Buenos Aires photo by Deensel on flikr

Argentum, the Latin term for silver, is the reason behind the country’s name Argentina. The origin comes from the first Spanish conquerors to reach the Rio de La Plata, or the Silver River, where they were welcomed by the natives with gifts from this precious material.

Argentina is the second largest country in South America, known for its high quality and flavorful meats and wines and incredible natural landscapes. It is globally recognized by all Catholics as the homeland of the current Pope, Pope Francis. Argentina assumed several international leadership roles in 2017, including hosting the World Economic Forum on Latin America and the World Trade Organization Ministerial Conference. This year, the country assumed the presidency of the G20. As this country continues to recover economically and emerge on the world stage, keep these intercultural tips in mind for your business ventures in Argentina:

  1. Make a good first impression. With a score of 49 on the Hofstede Power Distance dimension, Argentina scores fairly low relative to its Latin American counterparts and is closer to the U.S. in terms of its attitude toward inequality and rather seeks to be more egalitarian. This can be attributed to its large wave of European migration in the 1900’s. In a business context, this means that the boss or highest-ranking individual does not necessarily hold more authority than the rest of the team. However, status is still considered important in the workplace and often indicated through clothing, accessories, and material items. First impressions are important and must be taken seriously.  Begin with a simple nod and hand shake or briefly cheek kiss to show respect. Communicate in a direct, polite manner.
  2. Respect traditions Argentinians have a great respect for traditions and score low on Hofstede’s Long Term Orientation dimension. Drastic changes or veering from the norm may be met with resistance or suspicion. Prior appointments are necessary and punctuality is an essential way to gain trust. Business lunches and dinners are a common social activity and tend to go long, often accompanied by local food and regional wine specialties. Argentinians have a slower pace when doing business because conversation and socializing first is the norm. Embrace it!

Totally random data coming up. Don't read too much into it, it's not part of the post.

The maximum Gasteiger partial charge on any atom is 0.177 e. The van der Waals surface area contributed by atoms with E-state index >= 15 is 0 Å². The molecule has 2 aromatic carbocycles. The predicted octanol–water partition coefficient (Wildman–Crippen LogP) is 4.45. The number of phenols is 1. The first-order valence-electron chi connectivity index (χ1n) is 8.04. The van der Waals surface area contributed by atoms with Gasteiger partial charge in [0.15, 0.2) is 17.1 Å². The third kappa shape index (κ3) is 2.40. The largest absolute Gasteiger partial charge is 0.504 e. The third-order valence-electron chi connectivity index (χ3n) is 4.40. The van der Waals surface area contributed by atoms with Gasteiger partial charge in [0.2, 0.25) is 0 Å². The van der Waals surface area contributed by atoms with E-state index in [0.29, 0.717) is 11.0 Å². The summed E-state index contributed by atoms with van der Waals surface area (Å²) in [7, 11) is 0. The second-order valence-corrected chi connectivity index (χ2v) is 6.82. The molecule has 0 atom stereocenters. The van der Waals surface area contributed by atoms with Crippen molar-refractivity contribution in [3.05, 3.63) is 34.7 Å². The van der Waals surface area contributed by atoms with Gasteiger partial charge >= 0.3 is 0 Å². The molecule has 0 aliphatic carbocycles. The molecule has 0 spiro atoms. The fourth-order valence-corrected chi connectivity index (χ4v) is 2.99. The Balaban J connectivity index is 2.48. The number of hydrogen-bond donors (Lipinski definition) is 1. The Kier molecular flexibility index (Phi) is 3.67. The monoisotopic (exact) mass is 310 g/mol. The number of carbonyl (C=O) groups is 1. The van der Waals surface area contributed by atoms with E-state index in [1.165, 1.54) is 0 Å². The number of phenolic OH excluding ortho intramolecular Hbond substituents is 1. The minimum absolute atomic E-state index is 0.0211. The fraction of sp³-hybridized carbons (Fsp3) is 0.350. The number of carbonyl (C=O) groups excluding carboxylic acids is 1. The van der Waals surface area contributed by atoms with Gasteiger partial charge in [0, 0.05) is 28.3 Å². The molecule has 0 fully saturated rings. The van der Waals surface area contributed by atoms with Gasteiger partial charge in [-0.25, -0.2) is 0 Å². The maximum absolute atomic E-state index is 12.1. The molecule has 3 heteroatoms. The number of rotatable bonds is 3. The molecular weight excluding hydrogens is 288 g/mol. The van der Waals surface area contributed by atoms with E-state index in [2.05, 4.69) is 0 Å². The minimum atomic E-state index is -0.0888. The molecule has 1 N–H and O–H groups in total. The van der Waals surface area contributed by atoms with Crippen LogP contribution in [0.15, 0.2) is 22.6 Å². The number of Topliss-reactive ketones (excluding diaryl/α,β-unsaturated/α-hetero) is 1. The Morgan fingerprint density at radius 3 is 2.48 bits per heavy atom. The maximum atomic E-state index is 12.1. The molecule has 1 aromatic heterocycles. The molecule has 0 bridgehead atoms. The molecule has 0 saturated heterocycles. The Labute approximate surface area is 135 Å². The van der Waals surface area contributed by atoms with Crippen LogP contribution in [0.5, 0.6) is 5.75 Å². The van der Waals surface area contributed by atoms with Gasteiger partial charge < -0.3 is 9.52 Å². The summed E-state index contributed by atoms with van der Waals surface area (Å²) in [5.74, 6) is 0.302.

3. Build relationships: While personal and private life are much more separated in Argentina than in other parts of Latin America, it’s still crucial to build trust and synergy through relationships. While you can still keep meetings and conversations business-oriented, include breaks for conversations, especially topics including soccer, culture and history. Call or visit your partners often to check in and see how things are going with the project or deal; they will appreciate the personal gesture.

Iguazu falls by Andreas Kambanis on flikr

Argentinians are proud nationals who value education and progress. As Argentinians strive for excellence on the world stage, you’ll find them a joy to work with and valuable team members and business partners. What other tips do you have for doing business in Argentina? Contact us and send us your thoughts!


El Calafate by Deensel on flikr

Sharon Schweitzer and Sophie Echeverry co-wrote this post. Sharon Schweitzer, J.D., is a cross-cultural trainer, modern manners expert, and the founder of Access to Culture. In addition to her accreditation in intercultural management from the HOFSTEDE centre, she serves as a Chinese Ceremonial Dining Etiquette Specialist in the documentary series Confucius was a Foodie, on Nat Geo People. She is the resident etiquette expert on two popular lifestyle shows: ABC Tampa Bay’s Morning Blend and CBS Austin’s We Are Austin. She is regularly quoted by BBC Capital, Investor’s Business Daily, Fortune, and the National Business Journals. Her Amazon #1 Best Selling book in International Business,  Access to Asia: Your Multicultural Business Guide, now in its third printing, was named to Kirkus Reviews’ Best Books of 2015. She’s a winner of the British Airways International Trade Award at the 2016 Greater Austin Business Awards and the 2017 New York City Big Book Award for Multicultural Nonfiction.

Sophie Echeverry is a marketing manager and event coordinator at Access to Culture. Born and raised in Colombia, with a degree in International Business and Marketing from Hult International Business School in San Francisco. Feel free to connect with Sophie on LinkedIn.